Depression and substance abuse are common in tech addicts, say experts. Balhara says most cases they get are in the age group of 16-24 years. This is that age group for which exposure to technology has come at a time when devices are blazing fast and the Internet relatively cheaper to access.

Medical intervention

The most challenging aspect of tech addiction is the method of treatment. After all, one can’t really do away with Internet because it offers a lot of good and is here to stay. At SHUT Clinic, says Sharma of NIMHANS, most patients are advised not to use their phones or social media an hour before sleeping.

Similarly, at the AIIMS clinic, says Balhara, their approach is ‘healthy use’ rather than ‘no use’. “You need the Internet… So it has to be a life with Internet, minus the problem, which can be substituted with alternate healthy behaviour,” Balhara says.

Once a patient is enrolled, the doctor does a detailed evaluation, which lasts for around three-four hours. The detailed history of the addiction, as well as other comorbidities, is noted down. Once the detailed history is recorded, it’s followed by a thorough examination. Questionnaires are used too, which give doctors an idea of the severity of the problem. Using diagnostic systems like ICD (International Classification of Diseases) and DSM (Diagnostic and Statistical Manual of Mental Disorders), the doctors reach a diagnosis, which is discussed amongst consultants, who then reach a final diagnosis. The therapy involves psychological intervention, including counselling, cognitive behaviour therapy, activity scheduling, stress management and time management. Patients are called for weekly follow-ups and the therapy usually lasts anywhere between seven and 10 weeks.

Since its inception in October, the behavioural addictions clinic at AIIMS, which is open on Saturdays, has so far handled around 17 cases. One of these patients was a 27-year-old professional game developer. As part of his job, the developer had to spend time playing games. Soon, he was gaming even when he wasn’t working. His family believed he was bringing assignments home. “Such cases become really tricky. You can’t ask him to change his profession because he is trained and qualified to be a developer,” says Balhara.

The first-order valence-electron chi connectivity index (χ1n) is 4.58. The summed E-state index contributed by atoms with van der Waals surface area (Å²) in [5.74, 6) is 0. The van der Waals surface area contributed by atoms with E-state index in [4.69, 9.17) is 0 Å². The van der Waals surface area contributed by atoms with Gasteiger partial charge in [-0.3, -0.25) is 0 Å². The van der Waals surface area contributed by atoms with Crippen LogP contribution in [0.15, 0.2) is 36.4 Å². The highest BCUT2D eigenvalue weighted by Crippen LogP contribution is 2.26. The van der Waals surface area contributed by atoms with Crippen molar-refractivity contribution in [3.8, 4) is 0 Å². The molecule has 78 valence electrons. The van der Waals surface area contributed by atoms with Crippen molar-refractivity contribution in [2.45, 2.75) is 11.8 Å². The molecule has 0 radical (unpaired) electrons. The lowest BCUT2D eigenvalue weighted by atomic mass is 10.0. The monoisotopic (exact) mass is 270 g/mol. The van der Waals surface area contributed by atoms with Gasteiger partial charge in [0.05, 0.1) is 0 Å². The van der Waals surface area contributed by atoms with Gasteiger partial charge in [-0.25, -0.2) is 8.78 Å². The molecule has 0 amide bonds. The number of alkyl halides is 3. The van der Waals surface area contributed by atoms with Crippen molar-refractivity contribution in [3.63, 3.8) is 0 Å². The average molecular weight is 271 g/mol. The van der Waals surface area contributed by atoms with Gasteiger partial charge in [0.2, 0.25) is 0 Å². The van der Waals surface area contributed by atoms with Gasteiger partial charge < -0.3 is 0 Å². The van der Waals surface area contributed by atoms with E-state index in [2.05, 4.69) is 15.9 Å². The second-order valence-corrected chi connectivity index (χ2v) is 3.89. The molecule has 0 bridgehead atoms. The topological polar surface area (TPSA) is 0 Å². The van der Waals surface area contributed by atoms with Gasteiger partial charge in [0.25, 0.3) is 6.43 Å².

Such cases also beg the question: just how much is too much? “How much is okay depends on who you are and what you do. If you use the Internet for emails, watching videos or playing games, it’s perfectly fine, but you should know when to switch off and be able to do that. The problem starts when you either don’t know when to turn it off or are unable to,” Balhara says.

For those looking to keep a tab on their use of technology, Sharma of NIMHANS suggests the ‘5C’ approach, which means asking yourself certain questions: do you ‘crave’ to access gadgets? Do you lose ‘control’ over yourself when using these? Do you feel ‘compelled’ to use technology? Are you using technology to ‘cope’ with distress? And finally, think about the ‘consequences’—are you experiencing any problems due to all this? “If you answer yes to four out of these five questions, there’s a problem,” explains Sharma.

To tackle this, he suggests following the ‘3A’ approach: ‘acknowledge’ the problem, ‘ask’ for help and find an ‘alternative’ pleasurable activity.

Going analog

Not everyone has the willpower to stay away from technology for long, especially when many of us use phones and apps to organise our lives. But there’s help at hand in the form of analog tools like the simple bullet journal, which just requires a pen and a notebook to organise your life. The concept was launched by New York-based digital product designer Ryder Carroll almost three years ago.

Bullet journals can double up as calendars, to-do lists, planners and organisers. In short, it’s the latest fad for people who are tired of looking at screens to organise things big and small. A recent Wall Street Journal report said that Carroll’s how-to videos on YouTube have been watched by almost four million people. “I use it almost everyday. I was finding it hard to remember things to do… So I started writing it all down in a bullet journal. People rarely make journals these days because of technology. The bullet journal is really productive for people who want to stay off apps and smartphones,” says 25-year-old Gourav Talwar, a New Delhi-based businessman.

As American author and blogger Gretchen Rubin put it: “Technology is a good servant but a bad master.”